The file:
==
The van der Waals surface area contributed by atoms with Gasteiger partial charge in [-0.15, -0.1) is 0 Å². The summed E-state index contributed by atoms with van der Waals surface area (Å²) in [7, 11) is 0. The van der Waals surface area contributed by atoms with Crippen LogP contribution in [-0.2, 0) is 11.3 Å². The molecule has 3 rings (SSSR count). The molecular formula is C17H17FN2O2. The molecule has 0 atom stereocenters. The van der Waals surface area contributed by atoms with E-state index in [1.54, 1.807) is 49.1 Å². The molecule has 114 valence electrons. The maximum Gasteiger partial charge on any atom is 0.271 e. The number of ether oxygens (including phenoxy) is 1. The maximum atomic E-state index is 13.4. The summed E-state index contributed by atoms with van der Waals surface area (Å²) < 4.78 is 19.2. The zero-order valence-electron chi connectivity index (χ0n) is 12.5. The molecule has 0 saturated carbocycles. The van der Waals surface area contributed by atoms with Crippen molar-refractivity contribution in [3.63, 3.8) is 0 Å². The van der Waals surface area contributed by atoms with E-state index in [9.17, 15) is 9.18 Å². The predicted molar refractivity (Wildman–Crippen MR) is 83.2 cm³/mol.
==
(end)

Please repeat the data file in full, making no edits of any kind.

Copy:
The van der Waals surface area contributed by atoms with Gasteiger partial charge in [-0.15, -0.1) is 0 Å². The summed E-state index contributed by atoms with van der Waals surface area (Å²) in [7, 11) is 0. The van der Waals surface area contributed by atoms with Crippen LogP contribution in [-0.2, 0) is 11.3 Å². The molecule has 3 rings (SSSR count). The molecular formula is C17H17FN2O2. The molecule has 0 atom stereocenters. The van der Waals surface area contributed by atoms with E-state index in [1.54, 1.807) is 49.1 Å². The molecule has 114 valence electrons. The maximum Gasteiger partial charge on any atom is 0.271 e. The number of ether oxygens (including phenoxy) is 1. The maximum atomic E-state index is 13.4. The summed E-state index contributed by atoms with van der Waals surface area (Å²) < 4.78 is 19.2. The zero-order valence-electron chi connectivity index (χ0n) is 12.5. The molecule has 0 saturated carbocycles. The van der Waals surface area contributed by atoms with Crippen molar-refractivity contribution in [3.63, 3.8) is 0 Å². The van der Waals surface area contributed by atoms with E-state index in [9.17, 15) is 9.18 Å². The predicted molar refractivity (Wildman–Crippen MR) is 83.2 cm³/mol.